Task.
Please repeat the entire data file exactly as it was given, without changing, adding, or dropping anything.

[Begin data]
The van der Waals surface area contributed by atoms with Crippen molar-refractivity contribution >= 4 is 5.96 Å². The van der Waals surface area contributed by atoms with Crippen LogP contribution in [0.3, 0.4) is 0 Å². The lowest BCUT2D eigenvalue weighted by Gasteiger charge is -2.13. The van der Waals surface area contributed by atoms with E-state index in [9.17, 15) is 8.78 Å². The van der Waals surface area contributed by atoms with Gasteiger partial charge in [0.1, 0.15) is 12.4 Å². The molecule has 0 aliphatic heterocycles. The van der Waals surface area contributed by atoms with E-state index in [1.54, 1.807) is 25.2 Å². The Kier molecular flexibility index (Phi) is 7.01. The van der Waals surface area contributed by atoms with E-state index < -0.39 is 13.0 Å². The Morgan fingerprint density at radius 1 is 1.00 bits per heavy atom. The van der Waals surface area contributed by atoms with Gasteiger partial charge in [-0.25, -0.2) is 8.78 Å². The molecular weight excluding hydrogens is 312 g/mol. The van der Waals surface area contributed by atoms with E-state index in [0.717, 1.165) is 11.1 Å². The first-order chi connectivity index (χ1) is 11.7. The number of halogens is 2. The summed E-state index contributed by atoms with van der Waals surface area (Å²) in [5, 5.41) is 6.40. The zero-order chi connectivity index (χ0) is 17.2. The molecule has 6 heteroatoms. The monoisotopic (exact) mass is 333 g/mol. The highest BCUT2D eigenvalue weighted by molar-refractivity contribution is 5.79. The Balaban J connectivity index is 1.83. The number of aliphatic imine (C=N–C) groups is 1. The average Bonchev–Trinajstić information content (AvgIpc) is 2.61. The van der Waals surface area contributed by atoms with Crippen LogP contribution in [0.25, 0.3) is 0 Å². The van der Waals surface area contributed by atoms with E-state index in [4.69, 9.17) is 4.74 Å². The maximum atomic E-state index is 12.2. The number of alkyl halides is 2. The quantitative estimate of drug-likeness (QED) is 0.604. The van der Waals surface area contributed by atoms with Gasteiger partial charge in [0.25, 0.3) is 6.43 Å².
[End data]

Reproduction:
The van der Waals surface area contributed by atoms with Crippen molar-refractivity contribution >= 4 is 5.96 Å². The van der Waals surface area contributed by atoms with Crippen LogP contribution in [0.3, 0.4) is 0 Å². The lowest BCUT2D eigenvalue weighted by Gasteiger charge is -2.13. The van der Waals surface area contributed by atoms with E-state index in [9.17, 15) is 8.78 Å². The van der Waals surface area contributed by atoms with Gasteiger partial charge in [0.1, 0.15) is 12.4 Å². The molecule has 0 aliphatic heterocycles. The van der Waals surface area contributed by atoms with E-state index in [1.54, 1.807) is 25.2 Å². The Kier molecular flexibility index (Phi) is 7.01. The van der Waals surface area contributed by atoms with E-state index < -0.39 is 13.0 Å². The Morgan fingerprint density at radius 1 is 1.00 bits per heavy atom. The van der Waals surface area contributed by atoms with Gasteiger partial charge in [-0.25, -0.2) is 8.78 Å². The molecular weight excluding hydrogens is 312 g/mol. The van der Waals surface area contributed by atoms with E-state index in [0.717, 1.165) is 11.1 Å². The first-order chi connectivity index (χ1) is 11.7. The number of halogens is 2. The summed E-state index contributed by atoms with van der Waals surface area (Å²) in [5, 5.41) is 6.40. The zero-order chi connectivity index (χ0) is 17.2. The molecule has 6 heteroatoms. The monoisotopic (exact) mass is 333 g/mol. The highest BCUT2D eigenvalue weighted by molar-refractivity contribution is 5.79. The Balaban J connectivity index is 1.83. The number of aliphatic imine (C=N–C) groups is 1. The average Bonchev–Trinajstić information content (AvgIpc) is 2.61. The van der Waals surface area contributed by atoms with Crippen LogP contribution in [0.25, 0.3) is 0 Å². The van der Waals surface area contributed by atoms with E-state index in [4.69, 9.17) is 4.74 Å². The maximum atomic E-state index is 12.2. The number of alkyl halides is 2. The quantitative estimate of drug-likeness (QED) is 0.604. The van der Waals surface area contributed by atoms with Gasteiger partial charge in [0.25, 0.3) is 6.43 Å².